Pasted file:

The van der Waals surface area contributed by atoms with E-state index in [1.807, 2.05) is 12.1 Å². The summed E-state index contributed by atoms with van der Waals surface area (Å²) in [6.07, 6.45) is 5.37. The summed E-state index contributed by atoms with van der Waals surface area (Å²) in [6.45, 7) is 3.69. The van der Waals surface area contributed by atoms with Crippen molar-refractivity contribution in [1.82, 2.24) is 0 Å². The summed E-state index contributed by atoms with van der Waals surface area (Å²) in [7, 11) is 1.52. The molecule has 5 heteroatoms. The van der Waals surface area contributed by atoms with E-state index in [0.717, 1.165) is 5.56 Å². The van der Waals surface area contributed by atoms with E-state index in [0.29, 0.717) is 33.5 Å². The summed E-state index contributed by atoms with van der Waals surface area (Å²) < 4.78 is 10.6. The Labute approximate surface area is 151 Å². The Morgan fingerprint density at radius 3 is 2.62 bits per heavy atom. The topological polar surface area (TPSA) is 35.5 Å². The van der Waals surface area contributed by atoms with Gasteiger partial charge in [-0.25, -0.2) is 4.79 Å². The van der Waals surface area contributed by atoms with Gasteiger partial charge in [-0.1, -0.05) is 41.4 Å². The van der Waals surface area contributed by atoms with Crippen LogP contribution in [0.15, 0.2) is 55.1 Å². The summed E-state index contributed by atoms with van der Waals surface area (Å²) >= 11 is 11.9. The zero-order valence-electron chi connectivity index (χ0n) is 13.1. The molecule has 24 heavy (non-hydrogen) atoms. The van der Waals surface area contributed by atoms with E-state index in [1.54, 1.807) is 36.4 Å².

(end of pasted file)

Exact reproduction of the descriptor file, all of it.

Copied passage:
The van der Waals surface area contributed by atoms with E-state index in [1.807, 2.05) is 12.1 Å². The summed E-state index contributed by atoms with van der Waals surface area (Å²) in [6.07, 6.45) is 5.37. The summed E-state index contributed by atoms with van der Waals surface area (Å²) in [6.45, 7) is 3.69. The van der Waals surface area contributed by atoms with Crippen molar-refractivity contribution in [1.82, 2.24) is 0 Å². The summed E-state index contributed by atoms with van der Waals surface area (Å²) in [7, 11) is 1.52. The molecule has 5 heteroatoms. The van der Waals surface area contributed by atoms with E-state index in [0.717, 1.165) is 5.56 Å². The van der Waals surface area contributed by atoms with E-state index in [0.29, 0.717) is 33.5 Å². The summed E-state index contributed by atoms with van der Waals surface area (Å²) < 4.78 is 10.6. The Labute approximate surface area is 151 Å². The Morgan fingerprint density at radius 3 is 2.62 bits per heavy atom. The topological polar surface area (TPSA) is 35.5 Å². The van der Waals surface area contributed by atoms with Gasteiger partial charge in [-0.25, -0.2) is 4.79 Å². The van der Waals surface area contributed by atoms with Gasteiger partial charge in [-0.1, -0.05) is 41.4 Å². The van der Waals surface area contributed by atoms with Crippen LogP contribution in [0.15, 0.2) is 55.1 Å². The summed E-state index contributed by atoms with van der Waals surface area (Å²) >= 11 is 11.9. The zero-order valence-electron chi connectivity index (χ0n) is 13.1. The molecule has 24 heavy (non-hydrogen) atoms. The van der Waals surface area contributed by atoms with E-state index in [1.54, 1.807) is 36.4 Å².